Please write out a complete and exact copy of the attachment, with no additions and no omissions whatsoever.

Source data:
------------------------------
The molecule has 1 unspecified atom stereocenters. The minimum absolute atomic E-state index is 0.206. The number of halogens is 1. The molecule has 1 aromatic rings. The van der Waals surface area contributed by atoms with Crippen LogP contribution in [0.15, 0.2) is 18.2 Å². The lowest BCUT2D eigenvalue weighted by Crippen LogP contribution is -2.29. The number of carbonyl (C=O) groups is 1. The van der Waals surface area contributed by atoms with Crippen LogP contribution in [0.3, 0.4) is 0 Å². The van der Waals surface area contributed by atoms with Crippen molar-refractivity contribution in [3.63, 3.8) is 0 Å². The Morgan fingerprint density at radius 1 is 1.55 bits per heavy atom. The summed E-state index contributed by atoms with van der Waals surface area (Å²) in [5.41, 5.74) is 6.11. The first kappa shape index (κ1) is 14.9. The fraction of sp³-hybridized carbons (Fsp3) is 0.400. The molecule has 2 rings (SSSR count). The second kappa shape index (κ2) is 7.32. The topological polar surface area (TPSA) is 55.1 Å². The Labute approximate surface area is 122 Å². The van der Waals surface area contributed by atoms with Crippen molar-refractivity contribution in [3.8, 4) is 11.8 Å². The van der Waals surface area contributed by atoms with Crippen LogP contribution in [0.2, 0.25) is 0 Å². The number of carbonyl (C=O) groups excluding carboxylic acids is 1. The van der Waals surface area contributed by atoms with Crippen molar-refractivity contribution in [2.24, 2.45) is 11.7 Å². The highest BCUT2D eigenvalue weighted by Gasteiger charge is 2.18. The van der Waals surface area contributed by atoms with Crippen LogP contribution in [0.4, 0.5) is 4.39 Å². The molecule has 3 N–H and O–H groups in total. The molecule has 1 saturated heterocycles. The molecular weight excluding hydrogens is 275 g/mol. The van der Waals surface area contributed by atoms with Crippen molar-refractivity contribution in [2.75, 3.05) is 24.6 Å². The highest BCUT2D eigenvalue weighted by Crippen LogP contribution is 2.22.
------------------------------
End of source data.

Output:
The molecule has 1 unspecified atom stereocenters. The minimum absolute atomic E-state index is 0.206. The number of halogens is 1. The molecule has 1 aromatic rings. The van der Waals surface area contributed by atoms with Crippen LogP contribution in [0.15, 0.2) is 18.2 Å². The lowest BCUT2D eigenvalue weighted by Crippen LogP contribution is -2.29. The number of carbonyl (C=O) groups is 1. The van der Waals surface area contributed by atoms with Crippen LogP contribution in [0.3, 0.4) is 0 Å². The van der Waals surface area contributed by atoms with Crippen molar-refractivity contribution in [3.63, 3.8) is 0 Å². The Morgan fingerprint density at radius 1 is 1.55 bits per heavy atom. The summed E-state index contributed by atoms with van der Waals surface area (Å²) in [5.41, 5.74) is 6.11. The first kappa shape index (κ1) is 14.9. The fraction of sp³-hybridized carbons (Fsp3) is 0.400. The molecule has 2 rings (SSSR count). The second kappa shape index (κ2) is 7.32. The topological polar surface area (TPSA) is 55.1 Å². The Labute approximate surface area is 122 Å². The van der Waals surface area contributed by atoms with Crippen molar-refractivity contribution in [3.8, 4) is 11.8 Å². The van der Waals surface area contributed by atoms with Crippen LogP contribution in [0.2, 0.25) is 0 Å². The number of carbonyl (C=O) groups excluding carboxylic acids is 1. The van der Waals surface area contributed by atoms with Crippen molar-refractivity contribution in [2.24, 2.45) is 11.7 Å². The highest BCUT2D eigenvalue weighted by Gasteiger charge is 2.18. The van der Waals surface area contributed by atoms with Crippen LogP contribution in [0.4, 0.5) is 4.39 Å². The molecule has 3 N–H and O–H groups in total. The molecule has 1 saturated heterocycles. The molecular weight excluding hydrogens is 275 g/mol. The van der Waals surface area contributed by atoms with Crippen molar-refractivity contribution in [2.75, 3.05) is 24.6 Å². The highest BCUT2D eigenvalue weighted by Crippen LogP contribution is 2.22.